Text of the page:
The global war on terror has raised debates between liberals and realists on the position of ethics in intelligence operations. On the one hand, liberal ethicists insist that the conduct of intelligence gathering to counter terrorism must not violate the security rights of citizens. On the other hand, proponents of realism consider national security to be of greater importance than ethical principles governing individual freedom. This article tries to present an alternative point of view by examining the consequence of ethical criticisms of intelligence activities on the Indonesian government’s counterterrorism measures. It proposes two approaches to understanding the connection between ethics and intelligence: examining the nature of the terror threat, and looking at the sociopolitical situations which affect the role of the state’s security agencies. Arguably, securitizing intelligence by enforcing an ethical reconceptualization of intelligence roles increases the challenges facing Indonesia’s intelligence operatives and damages the effectiveness of the government’s counterterrorism policy.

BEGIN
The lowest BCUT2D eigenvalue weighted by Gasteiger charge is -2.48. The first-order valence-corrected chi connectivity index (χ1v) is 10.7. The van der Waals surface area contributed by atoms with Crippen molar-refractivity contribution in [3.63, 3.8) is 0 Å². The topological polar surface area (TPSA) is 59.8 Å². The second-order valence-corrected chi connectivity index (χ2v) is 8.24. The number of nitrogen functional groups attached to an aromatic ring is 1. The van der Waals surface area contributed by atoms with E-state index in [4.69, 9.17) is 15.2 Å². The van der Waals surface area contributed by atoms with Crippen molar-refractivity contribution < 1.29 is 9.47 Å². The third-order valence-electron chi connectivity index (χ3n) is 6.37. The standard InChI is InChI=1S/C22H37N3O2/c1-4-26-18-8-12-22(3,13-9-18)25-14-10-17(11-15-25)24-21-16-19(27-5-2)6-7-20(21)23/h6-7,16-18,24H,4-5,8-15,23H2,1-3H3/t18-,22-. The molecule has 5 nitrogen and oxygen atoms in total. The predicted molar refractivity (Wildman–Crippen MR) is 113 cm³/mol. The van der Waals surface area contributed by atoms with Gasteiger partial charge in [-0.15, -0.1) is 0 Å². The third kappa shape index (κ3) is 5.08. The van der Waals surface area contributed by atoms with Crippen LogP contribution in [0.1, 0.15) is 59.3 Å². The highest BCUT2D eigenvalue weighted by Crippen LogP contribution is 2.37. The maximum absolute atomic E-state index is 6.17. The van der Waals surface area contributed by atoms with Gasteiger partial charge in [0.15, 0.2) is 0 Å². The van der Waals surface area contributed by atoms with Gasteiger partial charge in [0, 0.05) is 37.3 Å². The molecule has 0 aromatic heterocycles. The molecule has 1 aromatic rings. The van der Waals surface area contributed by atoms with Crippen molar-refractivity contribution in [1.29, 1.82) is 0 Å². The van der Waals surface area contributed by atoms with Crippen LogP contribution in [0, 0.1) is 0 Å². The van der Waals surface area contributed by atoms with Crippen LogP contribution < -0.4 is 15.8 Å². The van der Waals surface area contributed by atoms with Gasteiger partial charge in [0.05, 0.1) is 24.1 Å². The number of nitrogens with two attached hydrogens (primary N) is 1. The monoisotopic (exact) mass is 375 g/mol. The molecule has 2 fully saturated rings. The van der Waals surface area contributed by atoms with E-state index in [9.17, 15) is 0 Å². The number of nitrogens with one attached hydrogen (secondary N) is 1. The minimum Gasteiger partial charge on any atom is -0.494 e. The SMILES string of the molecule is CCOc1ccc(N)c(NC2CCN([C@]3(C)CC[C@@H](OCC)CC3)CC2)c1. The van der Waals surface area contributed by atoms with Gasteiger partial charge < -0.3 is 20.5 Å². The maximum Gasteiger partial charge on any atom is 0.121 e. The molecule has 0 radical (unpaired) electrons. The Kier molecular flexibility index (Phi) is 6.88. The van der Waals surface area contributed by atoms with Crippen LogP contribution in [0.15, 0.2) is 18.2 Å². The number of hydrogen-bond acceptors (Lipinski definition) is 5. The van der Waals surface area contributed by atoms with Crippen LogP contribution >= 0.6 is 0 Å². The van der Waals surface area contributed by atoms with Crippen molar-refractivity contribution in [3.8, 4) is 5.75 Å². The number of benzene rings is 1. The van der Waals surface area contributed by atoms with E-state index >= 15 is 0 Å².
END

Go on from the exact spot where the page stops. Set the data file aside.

- policy effectiveness
- war on terror